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Why it may not pay to be nice

When it comes to tax evasion, agent’s attitude makes a difference, says report
May 18, 2017
Business person checking statements

Photo: Study from Ryerson University’s Ted Rogers School of Management (TRSM) examines exchanges between tax agents and taxpayers.

Picture this scenario: you haven’t filed your taxes yet because you think you’re going to be audited. Will a call from a courteous tax agent sway you to report all your taxable income? Not likely, finds a new study by Ryerson University’s Ted Rogers School of Management (TRSM).

“We found this result to be very surprising,” said Professor Jonathan Farrar, a tax psychology expert with TRSM’s School of Accounting and Finance, co-lead of the study. “You would think that someone who felt that their taxes may be scrutinized would be more likely to comply if they spoke with a nice tax agent.”

While numbers are not publicly available in Canada, according to the study, the cost of tax evasion globally was estimated to be U.S $3.1 trillion in 2011. Given the substantial sum of tax revenue lost, the Organization for Economic Cooperation and Development in 2010 stated “there is considerable interest … for tax authorities worldwide to develop a better understanding of how to improve taxpayers’ compliance.”

Farrar, along with his co-authors Steven Kaplan of Arizona State University and Linda Thorne of York University, conducted an online survey of some 200 U.S. taxpayers, ranging from 18 to 80 years old, with a nearly 50 per cent male-female ratio. The participants were asked to consider different tax-compliant scenarios where a barber, whose profit was mostly cash, was speaking to either a respectful IRS agent who took the time to answer all if his questions, or a rude tax agent who was impatient with him. In addition, in one version of the story, the barber felt he was going to be audited, while in the other scenario the barber thought he would not be audited.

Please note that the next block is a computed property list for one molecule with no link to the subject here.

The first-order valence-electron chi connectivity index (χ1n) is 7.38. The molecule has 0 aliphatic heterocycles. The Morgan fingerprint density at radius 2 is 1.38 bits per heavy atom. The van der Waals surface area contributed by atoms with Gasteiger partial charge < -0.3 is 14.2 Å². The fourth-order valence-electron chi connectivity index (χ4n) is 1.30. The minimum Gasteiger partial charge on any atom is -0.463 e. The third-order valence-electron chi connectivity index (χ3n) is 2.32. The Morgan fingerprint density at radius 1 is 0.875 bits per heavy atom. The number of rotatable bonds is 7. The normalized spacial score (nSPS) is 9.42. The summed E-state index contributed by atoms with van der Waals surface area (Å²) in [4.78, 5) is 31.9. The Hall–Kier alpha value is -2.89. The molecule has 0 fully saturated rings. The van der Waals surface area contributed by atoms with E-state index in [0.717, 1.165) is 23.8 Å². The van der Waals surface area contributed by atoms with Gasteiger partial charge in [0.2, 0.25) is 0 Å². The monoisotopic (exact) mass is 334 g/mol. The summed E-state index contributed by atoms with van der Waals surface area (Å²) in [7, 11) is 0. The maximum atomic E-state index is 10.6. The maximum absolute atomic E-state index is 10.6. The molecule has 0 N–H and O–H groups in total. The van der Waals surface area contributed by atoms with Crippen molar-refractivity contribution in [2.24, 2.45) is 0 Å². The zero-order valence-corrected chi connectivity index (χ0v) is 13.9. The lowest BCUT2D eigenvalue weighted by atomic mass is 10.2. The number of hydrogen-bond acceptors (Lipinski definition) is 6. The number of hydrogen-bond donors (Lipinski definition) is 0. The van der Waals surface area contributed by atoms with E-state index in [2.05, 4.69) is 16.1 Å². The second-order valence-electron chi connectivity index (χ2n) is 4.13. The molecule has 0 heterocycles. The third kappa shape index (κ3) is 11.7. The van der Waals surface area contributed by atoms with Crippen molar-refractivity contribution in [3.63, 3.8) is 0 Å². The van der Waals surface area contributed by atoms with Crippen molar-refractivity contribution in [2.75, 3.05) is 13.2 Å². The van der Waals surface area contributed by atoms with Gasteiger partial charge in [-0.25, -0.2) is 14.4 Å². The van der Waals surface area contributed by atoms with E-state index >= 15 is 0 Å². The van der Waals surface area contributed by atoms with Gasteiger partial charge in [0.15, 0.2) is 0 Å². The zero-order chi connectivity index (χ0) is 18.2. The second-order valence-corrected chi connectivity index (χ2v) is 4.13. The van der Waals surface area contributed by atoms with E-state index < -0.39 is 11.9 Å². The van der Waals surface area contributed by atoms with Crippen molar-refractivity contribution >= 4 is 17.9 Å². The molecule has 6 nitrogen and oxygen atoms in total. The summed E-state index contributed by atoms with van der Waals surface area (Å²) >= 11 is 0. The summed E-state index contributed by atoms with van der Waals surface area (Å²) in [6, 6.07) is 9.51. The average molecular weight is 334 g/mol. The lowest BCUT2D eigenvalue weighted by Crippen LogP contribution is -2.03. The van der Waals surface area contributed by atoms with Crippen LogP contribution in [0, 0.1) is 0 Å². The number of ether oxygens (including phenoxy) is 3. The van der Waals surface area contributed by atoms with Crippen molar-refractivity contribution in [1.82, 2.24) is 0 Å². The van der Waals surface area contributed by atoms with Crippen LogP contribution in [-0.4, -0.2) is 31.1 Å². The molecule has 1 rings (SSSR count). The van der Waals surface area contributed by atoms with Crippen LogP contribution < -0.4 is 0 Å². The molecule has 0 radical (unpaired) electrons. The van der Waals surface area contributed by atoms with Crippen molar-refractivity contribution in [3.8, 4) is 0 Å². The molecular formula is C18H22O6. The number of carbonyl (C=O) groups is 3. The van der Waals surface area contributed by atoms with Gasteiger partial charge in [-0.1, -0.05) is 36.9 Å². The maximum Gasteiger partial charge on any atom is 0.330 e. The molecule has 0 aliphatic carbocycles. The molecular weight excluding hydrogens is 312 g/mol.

The researchers found that in the scenario where the barber felt he was going to be audited, most of the respondents said they were less likely to report all of their income properly, regardless of the experience with the tax agent. However, in the scenario where the barber felt he wasn’t going to be audited by the IRS and had a pleasant exchange with a tax agent, most of the respondents indicated they would comply and report all of their profits.

What does this mean for Canadian tax authorities who want to encourage people to be more tax compliant?

“Simply being nice to them is not the solution, unless they have no reason to expect an audit,” says Farrar.  “Being nice to taxpayers when they expect an audit does not increase their compliance.”

The study, published online in the Journal of Business Ethics, was funded by Schulich CPA Research Alliance and the Canadian Accounting Association.